BLOCKAGE OF THE SUEZ CANAL: LIABILITY SCENARIOS AND FORESEEABILITY OF THE EVENT
The Suez Canal has been blocked for about a week in both directions due to the stranding of a large container ship operated by Taiwanese transport Company Evergreen (400 metres long and weighing about 224,000 tonnes), the Ever Given, which ran aground transversely while crossing the busy canal. The blockage has had, and will continue to have, serious consequences on the global market, despite the ship’s recent removal from the Canal: the Suez Canal is used by 12% of the world’s commercial shipping traffic and its blockage has already caused daily damage of $9.6 billion in the first week.
It is well known that the risks to which goods transported by sea may be exposed induce those involved in maritime shipping to stipulate maritime insurance policies, the purpose of which is to indemnify the insured party against loss or damage following the occurrence of accidents. From the first data released, it seems that the Ever Given is insured for 3.1 billion dollars and, although the sum may seem huge, it could be insufficient to cover the claims that could come from a huge number of parties directly and indirectly damaged by the event, due to the considerable delays in the delivery of goods, their possible deterioration, the heavy travel costs for those who decided to divert some of the ships to the Cape of Good Hope (with a diversion that implies 9. 000 km more to travel), the damage caused to the canal by the ship’s movement and the possible legal action that could be taken by the Egyptian authorities for the loss of profit due to the interruption of navigation in the Canal, unless they are found to be partly responsible for the accident (the canal authority, which collects almost six billion dollars a year, has admitted that it has started losing one hundred million dollars a day).
Indeed, the reason for the accident is still unclear, but an initial analysis suggests that the wind and the sandstorm, which have reduced the visibility in the Canal, were not the only reasons for the accident, leaving open the possibility that human error may have contributed to the grounding of the cargo vessel, which would also change some aspects of compensation for damages caused and carrier liability (see, for example, art. 17 Rotterdam Rules about the absence or presence of fault).
What is certain is the leading role that will be played by the insurance companies of those involved who have insured their vessels for such events, which will then take recourse proceedings (subrogation under Article 1916 of the Italian Civil Code) to recover the amount paid to their insured, if it is ascertained that Ever Given carrier or the owner and manager of the Canal itself is responsible.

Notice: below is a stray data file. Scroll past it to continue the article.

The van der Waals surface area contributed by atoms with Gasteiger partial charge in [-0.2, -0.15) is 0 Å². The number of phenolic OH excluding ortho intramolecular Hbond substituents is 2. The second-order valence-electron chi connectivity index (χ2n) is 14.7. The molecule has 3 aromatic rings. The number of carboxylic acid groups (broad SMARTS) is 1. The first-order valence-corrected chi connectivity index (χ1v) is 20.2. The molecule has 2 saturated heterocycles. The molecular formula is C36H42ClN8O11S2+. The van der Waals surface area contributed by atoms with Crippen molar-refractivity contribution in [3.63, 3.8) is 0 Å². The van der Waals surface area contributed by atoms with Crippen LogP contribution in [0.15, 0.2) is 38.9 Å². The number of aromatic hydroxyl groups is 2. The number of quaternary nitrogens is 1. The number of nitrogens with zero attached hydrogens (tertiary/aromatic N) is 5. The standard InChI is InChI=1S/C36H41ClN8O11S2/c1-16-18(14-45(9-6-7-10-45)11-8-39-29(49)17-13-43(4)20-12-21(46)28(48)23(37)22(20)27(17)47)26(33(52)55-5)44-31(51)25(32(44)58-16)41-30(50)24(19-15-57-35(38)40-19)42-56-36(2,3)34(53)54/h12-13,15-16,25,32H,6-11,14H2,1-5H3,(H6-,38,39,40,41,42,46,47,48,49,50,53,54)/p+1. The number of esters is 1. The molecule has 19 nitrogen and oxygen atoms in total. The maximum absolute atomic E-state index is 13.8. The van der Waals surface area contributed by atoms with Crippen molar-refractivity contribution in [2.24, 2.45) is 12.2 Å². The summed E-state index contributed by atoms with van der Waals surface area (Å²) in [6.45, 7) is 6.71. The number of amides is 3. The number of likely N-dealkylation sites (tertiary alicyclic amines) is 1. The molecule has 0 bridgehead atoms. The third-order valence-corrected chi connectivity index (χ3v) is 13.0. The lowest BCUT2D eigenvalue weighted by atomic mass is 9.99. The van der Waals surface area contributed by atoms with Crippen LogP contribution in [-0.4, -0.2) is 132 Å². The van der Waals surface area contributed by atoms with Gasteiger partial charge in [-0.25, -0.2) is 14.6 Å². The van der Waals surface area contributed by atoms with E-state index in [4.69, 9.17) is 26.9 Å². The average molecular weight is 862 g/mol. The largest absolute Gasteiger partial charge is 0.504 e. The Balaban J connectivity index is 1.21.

We can foresee that the impact will primarily be on the shipowner’s H&M insurance which cover for the costs arising from the salvage operations, while the P&I (Protection and Indemnity) insurance cover will come into play for damages that may be claimed by the Canal authorities.
Another point is based on the predictability of such an event: between 2013 and 2016 there was an average of 12 navigation accidents per year within the Canal and it appears that groundings (such as the Ever Given incident) are the most common cause, 25 in the last 10 years. It is easy to see that with navigation so heavily dependent on such narrow canals, the potential for such accidents is always there.
Such an event had already been simulated several times by various scientists, including the University of Plymouth team. The severity of the accident is due to the size of the ships using the canal, with more than a third of the accidents in the last 10 years involving container vessels. The Ever Given is 400 metres long, 59 metres at its widest point and 16 metres deep below the waterline. This makes it one of the largest container ships in the world, capable of carrying more than 18,000 containers. When operating within such narrow boundaries, ships of this size need to maintain a certain speed to keep their steering effective. So it is clear that with the capacity to carry over 150,000 tonnes of cargo, these ships cannot stop suddenly. If something goes wrong, the crews have very little time to react before the ship runs aground.
This accident highlights how the dependence of international trade on ever larger ships needing to navigate narrow shipping lanes, built in an earlier era and therefore designed for use by medium-sized vessels, is becoming increasingly risky. It is even conceivable that accidents such as these could be in future deliberately triggered to cause targeted or widespread disruptions to global and local trade.
Even before the Ever Given ran aground in the Suez Canal, the global trade network was already showing signs of stress from the year-long economic disruption of the coronavirus pandemic. The fear now is that the Suez accident could intensify Europe’s logistical challenges, resulting in cancelled sailings, container shortages and higher freight rates. In terms of the impact on the global supply chain, the accident reveals the immediate consequences of blocking one of the world’s major shipping lanes and highlights the extent to which global trade has become dependent on mega-ships, with their pros and cons.
Trainee Lawyer Giulia Gioffredi
Trainee Lawyer – Milan – Italy